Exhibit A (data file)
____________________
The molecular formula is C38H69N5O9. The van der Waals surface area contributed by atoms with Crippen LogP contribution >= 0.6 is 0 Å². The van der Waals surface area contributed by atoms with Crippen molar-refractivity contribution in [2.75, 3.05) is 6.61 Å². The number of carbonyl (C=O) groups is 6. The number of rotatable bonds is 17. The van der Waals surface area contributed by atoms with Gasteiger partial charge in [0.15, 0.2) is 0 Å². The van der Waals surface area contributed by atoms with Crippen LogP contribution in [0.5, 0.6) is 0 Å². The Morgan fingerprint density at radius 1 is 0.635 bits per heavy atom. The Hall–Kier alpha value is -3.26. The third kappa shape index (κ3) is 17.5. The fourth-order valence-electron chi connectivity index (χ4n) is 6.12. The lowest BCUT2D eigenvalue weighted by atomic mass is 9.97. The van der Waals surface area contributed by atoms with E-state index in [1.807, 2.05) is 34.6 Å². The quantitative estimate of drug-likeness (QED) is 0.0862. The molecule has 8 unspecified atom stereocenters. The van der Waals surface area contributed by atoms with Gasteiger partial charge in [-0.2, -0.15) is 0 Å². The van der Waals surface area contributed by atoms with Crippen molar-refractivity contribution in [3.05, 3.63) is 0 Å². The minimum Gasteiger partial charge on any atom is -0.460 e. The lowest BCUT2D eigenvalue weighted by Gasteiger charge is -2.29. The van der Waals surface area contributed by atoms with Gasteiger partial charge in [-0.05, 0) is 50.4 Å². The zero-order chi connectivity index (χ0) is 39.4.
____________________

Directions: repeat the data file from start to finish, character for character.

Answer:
The molecular formula is C38H69N5O9. The van der Waals surface area contributed by atoms with Crippen LogP contribution >= 0.6 is 0 Å². The van der Waals surface area contributed by atoms with Crippen molar-refractivity contribution in [2.75, 3.05) is 6.61 Å². The number of carbonyl (C=O) groups is 6. The number of rotatable bonds is 17. The van der Waals surface area contributed by atoms with Gasteiger partial charge in [0.15, 0.2) is 0 Å². The van der Waals surface area contributed by atoms with Crippen LogP contribution in [0.5, 0.6) is 0 Å². The Morgan fingerprint density at radius 1 is 0.635 bits per heavy atom. The Hall–Kier alpha value is -3.26. The third kappa shape index (κ3) is 17.5. The fourth-order valence-electron chi connectivity index (χ4n) is 6.12. The lowest BCUT2D eigenvalue weighted by atomic mass is 9.97. The van der Waals surface area contributed by atoms with E-state index in [1.807, 2.05) is 34.6 Å². The quantitative estimate of drug-likeness (QED) is 0.0862. The molecule has 8 unspecified atom stereocenters. The van der Waals surface area contributed by atoms with Gasteiger partial charge in [-0.2, -0.15) is 0 Å². The van der Waals surface area contributed by atoms with Crippen molar-refractivity contribution in [3.05, 3.63) is 0 Å². The minimum Gasteiger partial charge on any atom is -0.460 e. The lowest BCUT2D eigenvalue weighted by Gasteiger charge is -2.29. The van der Waals surface area contributed by atoms with Gasteiger partial charge in [-0.05, 0) is 50.4 Å². The zero-order chi connectivity index (χ0) is 39.4.